Problems merging and exporting large pyramidal images

I have been attempting to use this script for some larger images, but there seems to be some sort of problem with… not sure if it is exactly file/image size, but something related to size. If I set the downsample for a given set of images (I had 3 sets of images 9 in this first test set of MICSSS images) low enough to only get 3 layers to the pyramid, it would write out the aligned deconvolved images perfectly!
With one sample, I was able to export with downsample 4, so I figured that would be good enough and tried the other two.
The second and third samples were slightly larger, and I found that any time the script reached the 4th layer, it would stop when “Writing plane 1”. I do not think the problem was inherently the image files, as I could change the downsample to 6, and both would write out successfully, though only with 3 pyramid layers.

There is no error message in either the script or the log file, the script stops running. This happens on different computers, one with 200GB of RAM. The files are approximately 7GB when the process fails.
There are 9 channels in each final image, I am not sure if that matters.
I plan on trying a smaller number of channels with one of the larger images to see if the channel count or file size is more important than the absolute size (in pixels) of the original image.

*I did try once at full resolution, and the file size ended up over 200GB, but also stopped when writing out the 4th pyramid level.

And writing out one ome.tif with 3 channels, no alignment, at full resolution, also resulted in the script stopping at resolution 4, though this was out of 5 total, so it is not a problem associated with the “last” level, but the fourth level specifically.
image

script output
INFO: 6264-02
INFO: Channels: 2
INFO: Writing ********************.ndpi (Color deconvolution stains: Hematoxylin: 0.717 0.594 0.366 , DAB: 0.373 0.684 0.627 , Residual: 0.284 -0.727 0.625 ) to G:\Cluster analysis of islets\output\IF one image.ome.tif (series 1/1)
INFO: Writing resolution 1 of 5 (downsample=1.0, 27048 tiles)
INFO: Writing plane 1/2
INFO: Written 5% tiles
INFO: Written 10% tiles
INFO: Written 15% tiles
INFO: Written 20% tiles
INFO: Written 25% tiles
INFO: Written 30% tiles
INFO: Written 35% tiles
INFO: Written 40% tiles
INFO: Written 45% tiles
INFO: Written 50% tiles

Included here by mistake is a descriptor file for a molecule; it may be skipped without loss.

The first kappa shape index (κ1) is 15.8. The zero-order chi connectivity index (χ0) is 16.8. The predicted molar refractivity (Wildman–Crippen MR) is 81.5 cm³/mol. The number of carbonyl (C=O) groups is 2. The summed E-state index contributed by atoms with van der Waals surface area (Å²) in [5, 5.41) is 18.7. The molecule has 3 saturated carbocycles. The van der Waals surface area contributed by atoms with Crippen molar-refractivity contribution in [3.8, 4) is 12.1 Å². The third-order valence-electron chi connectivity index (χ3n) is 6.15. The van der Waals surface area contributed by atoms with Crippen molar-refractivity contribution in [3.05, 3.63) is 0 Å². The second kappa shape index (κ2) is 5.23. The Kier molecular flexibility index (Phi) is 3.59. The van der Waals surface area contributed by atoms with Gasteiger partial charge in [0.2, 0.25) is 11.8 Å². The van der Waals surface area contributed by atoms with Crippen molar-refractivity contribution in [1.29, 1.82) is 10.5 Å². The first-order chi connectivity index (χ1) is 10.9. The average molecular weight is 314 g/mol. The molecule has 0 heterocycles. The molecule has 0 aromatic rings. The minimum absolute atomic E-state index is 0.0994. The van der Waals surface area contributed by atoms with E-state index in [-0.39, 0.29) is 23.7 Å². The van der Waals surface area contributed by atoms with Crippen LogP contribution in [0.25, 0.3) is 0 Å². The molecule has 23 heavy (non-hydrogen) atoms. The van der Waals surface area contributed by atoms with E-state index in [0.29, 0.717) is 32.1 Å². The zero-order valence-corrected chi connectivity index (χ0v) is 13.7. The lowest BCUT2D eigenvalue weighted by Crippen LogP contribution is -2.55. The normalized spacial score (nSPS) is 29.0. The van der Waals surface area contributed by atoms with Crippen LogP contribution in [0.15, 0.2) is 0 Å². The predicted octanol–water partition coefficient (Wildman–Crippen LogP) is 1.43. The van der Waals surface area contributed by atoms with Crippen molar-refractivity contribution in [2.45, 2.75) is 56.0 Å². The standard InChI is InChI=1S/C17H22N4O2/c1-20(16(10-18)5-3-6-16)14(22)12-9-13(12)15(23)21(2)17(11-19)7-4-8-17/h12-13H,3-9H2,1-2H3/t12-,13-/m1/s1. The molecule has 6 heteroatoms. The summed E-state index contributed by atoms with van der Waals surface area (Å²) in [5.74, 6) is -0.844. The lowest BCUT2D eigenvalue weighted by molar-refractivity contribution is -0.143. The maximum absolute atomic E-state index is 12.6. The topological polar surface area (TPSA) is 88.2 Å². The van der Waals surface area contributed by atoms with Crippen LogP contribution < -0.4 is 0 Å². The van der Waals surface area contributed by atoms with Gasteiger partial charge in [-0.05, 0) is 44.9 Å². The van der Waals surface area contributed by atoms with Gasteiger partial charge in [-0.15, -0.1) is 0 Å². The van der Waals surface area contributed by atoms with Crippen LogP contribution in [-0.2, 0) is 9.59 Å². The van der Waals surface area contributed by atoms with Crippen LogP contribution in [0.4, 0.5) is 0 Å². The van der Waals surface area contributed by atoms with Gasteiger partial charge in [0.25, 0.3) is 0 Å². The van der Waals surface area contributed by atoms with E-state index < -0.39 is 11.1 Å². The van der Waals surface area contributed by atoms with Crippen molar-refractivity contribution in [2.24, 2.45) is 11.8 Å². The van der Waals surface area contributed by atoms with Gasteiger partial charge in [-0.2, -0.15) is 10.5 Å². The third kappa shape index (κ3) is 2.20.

INFO: Written 55% tiles
INFO: Written 60% tiles
INFO: Written 65% tiles
INFO: Written 70% tiles
INFO: Written 75% tiles
INFO: Written 80% tiles
INFO: Written 85% tiles
INFO: Written 90% tiles
INFO: Written 95% tiles
INFO: Written 100% tiles
INFO: Plane written in 884630 ms
INFO: Writing plane 2/2
INFO: Plane written in 1729244 ms
INFO: Writing resolution 2 of 5 (downsample=4.0, 1722 tiles)
INFO: Writing plane 1/2
INFO: Written 5% tiles
INFO: Written 10% tiles
INFO: Written 15% tiles
INFO: Written 20% tiles
INFO: Written 25% tiles
INFO: Written 30% tiles
INFO: Written 35% tiles
INFO: Written 40% tiles
INFO: Written 45% tiles
INFO: Written 50% tiles
INFO: Written 55% tiles
INFO: Written 60% tiles
INFO: Written 65% tiles
INFO: Written 70% tiles
INFO: Written 75% tiles
INFO: Written 80% tiles
INFO: Written 85% tiles
INFO: Written 90% tiles
INFO: Written 95% tiles
INFO: Written 100% tiles
INFO: Plane written in 380509 ms
INFO: Writing plane 2/2
INFO: Plane written in 757466 ms
INFO: Writing resolution 3 of 5 (downsample=16.0, 121 tiles)
INFO: Writing plane 1/2
INFO: Written 10% tiles
INFO: Written 20% tiles
INFO: Written 30% tiles
INFO: Written 40% tiles
INFO: Written 50% tiles
INFO: Written 60% tiles
INFO: Written 70% tiles
INFO: Written 80% tiles
INFO: Written 90% tiles
INFO: Written 99% tiles
INFO: Plane written in 262013 ms
INFO: Writing plane 2/2
INFO: Plane written in 523613 ms
INFO: Writing resolution 4 of 5 (downsample=64.0, 9 tiles)
INFO: Writing plane 1/2

Coming back to this, @smcardle pointed out that:
https://docs.openmicroscopy.org/ome-model/5.5.7/ome-tiff/file-structure.html#file-size